Work to bring you your morning newspaper begins long before it hits your door.
A dummy sheet arrives in the newsroom the day before showing the layout of the ad space and content. That gives newsroom staff like Hannibal Courier-Post editor Mary Lou Montgomery an idea of how much news content will fit within these pages.
Some days I have ten pages to fill; some days I have 14 pages to fill,
" Montgomery said.
Staff writers fill it with news from around the nation and the community, but for Montgomery it's all about keeping her thumb on the pulse of the community.
Click here to learn more about how the Courier-Post develops its content for the day.
I want people to feel emotion when they see our newspaper," Montgomery explained. "I want them to feel lik
this is their newspaper. So we write st
ries about real people. That's how you come up with stories. You talk to people because everyone has a story.
Once the news content is completed, it's transformed into films and burned onto aluminum plates. Those plates are inserted into the press by staff like press supervisor Robert Romeo. Click here to watch more on how films and plates are burned from KHQA This Morning.
Romeo and other staff start up the press and then continuously monitor the printed papers. Click here to learn more about the monitoring process in the pressroom. Romeo and others constantly adjust colors and focus on the machines to ensure every picture and word is the way it should be.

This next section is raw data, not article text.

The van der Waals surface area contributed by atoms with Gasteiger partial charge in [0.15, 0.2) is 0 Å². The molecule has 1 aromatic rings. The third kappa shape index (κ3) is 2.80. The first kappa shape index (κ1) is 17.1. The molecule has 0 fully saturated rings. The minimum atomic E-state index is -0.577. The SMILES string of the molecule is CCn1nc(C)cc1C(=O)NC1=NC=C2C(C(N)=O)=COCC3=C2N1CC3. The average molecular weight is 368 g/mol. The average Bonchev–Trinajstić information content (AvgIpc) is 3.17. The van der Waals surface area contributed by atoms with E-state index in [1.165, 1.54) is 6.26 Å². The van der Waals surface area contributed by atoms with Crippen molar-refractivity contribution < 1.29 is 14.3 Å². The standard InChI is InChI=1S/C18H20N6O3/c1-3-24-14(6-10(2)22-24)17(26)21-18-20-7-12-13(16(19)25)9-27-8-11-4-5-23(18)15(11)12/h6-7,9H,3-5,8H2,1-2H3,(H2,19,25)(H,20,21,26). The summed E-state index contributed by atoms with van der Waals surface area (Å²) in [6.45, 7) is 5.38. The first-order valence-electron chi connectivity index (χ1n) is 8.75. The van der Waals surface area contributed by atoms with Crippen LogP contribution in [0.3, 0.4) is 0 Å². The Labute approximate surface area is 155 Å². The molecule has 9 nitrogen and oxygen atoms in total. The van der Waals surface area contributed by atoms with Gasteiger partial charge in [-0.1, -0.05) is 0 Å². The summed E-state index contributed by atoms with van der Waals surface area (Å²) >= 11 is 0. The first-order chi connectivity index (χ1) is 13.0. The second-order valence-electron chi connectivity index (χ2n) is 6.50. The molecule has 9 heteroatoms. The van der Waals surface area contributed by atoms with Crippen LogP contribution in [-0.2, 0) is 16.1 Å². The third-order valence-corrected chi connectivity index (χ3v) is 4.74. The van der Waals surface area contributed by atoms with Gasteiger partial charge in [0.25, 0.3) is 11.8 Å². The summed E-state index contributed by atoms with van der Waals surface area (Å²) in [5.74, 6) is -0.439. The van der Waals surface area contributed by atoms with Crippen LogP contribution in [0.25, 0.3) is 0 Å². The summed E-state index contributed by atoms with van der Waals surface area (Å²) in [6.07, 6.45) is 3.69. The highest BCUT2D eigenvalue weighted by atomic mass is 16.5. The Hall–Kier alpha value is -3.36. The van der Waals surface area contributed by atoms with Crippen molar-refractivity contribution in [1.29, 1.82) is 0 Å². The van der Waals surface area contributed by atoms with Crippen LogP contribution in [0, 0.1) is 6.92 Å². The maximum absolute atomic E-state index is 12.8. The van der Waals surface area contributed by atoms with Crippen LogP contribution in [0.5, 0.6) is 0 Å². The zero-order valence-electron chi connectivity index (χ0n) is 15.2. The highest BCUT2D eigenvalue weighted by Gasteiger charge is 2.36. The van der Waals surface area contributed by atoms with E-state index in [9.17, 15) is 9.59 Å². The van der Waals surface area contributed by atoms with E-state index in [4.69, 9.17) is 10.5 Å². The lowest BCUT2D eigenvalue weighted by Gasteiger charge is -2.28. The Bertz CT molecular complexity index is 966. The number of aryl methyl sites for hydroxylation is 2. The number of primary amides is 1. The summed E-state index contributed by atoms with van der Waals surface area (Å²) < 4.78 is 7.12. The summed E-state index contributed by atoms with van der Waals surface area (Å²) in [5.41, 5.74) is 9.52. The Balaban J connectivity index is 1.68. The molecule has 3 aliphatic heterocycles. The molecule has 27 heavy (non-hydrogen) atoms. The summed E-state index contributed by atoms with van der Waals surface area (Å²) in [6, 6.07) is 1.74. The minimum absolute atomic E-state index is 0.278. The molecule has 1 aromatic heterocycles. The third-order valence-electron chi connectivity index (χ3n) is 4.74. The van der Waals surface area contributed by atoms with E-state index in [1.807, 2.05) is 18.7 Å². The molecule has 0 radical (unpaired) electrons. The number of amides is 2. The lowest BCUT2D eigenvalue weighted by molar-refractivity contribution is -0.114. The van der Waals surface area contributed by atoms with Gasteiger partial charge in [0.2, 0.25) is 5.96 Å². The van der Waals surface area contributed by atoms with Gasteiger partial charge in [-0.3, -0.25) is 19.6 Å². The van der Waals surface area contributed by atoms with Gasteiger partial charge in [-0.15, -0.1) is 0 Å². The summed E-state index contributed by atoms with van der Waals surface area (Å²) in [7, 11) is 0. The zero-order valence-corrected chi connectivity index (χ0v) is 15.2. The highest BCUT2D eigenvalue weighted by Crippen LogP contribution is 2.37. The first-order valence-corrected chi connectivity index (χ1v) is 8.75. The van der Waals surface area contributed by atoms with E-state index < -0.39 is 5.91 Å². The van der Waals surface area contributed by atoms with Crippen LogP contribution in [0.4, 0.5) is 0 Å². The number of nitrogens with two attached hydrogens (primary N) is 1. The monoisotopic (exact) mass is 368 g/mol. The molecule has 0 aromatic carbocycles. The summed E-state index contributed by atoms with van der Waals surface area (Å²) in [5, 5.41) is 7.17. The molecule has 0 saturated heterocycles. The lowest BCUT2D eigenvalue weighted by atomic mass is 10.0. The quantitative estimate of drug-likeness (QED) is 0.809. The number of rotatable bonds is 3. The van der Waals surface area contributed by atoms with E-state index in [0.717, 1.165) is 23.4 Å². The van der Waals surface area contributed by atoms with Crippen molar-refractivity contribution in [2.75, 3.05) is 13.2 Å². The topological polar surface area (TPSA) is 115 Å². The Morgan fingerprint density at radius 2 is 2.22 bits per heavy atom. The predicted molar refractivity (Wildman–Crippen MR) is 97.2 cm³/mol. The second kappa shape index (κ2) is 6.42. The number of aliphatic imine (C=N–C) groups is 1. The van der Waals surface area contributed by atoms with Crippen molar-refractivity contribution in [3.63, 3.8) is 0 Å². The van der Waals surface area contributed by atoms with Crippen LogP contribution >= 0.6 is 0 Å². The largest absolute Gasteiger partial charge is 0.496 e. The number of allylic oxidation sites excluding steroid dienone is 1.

"You look and see if the colors are coming out right," Romeo said. "It's like a big puzzle."
Romeo and other pressmen at the Hannibal Courier-Post print four different area newspapers, including the Macon Chronicle and the Kirksville Daily Express. After the press is run, other staff members "fly" the papers, which consists of stacking and bundling the newest editions for delivery.
Click here to watch more on how pressmen like Romeo print your daily paper.
The press room goes through 75 rolls of paper, or 22 tons a month.
The Hannibal Courier-Post is printed at midnight and reaches about 10,000 readers every morning.
For Romeo, there's nothing like a warm newspaper to wrap up his day.
"It's a nice accomplishment at the end of the day when it prints out nice," Romeo said.
While there's something always going on here for the paper edition, newspapers like the Hannibal Courier-Post are always working - electronically.
Click here to learn more about how newspapers are evolving through advertising and the internet.
"The newspaper business itself is not dying out, but media in general is an ever-changing industry and we change with it," Jessica Spurgeon, Hannibal Courier-Post General Manager said.
So whether you flip through or click to your news, there's no business like the news business. Just ask the folks here at the Hannibal Courier-Post.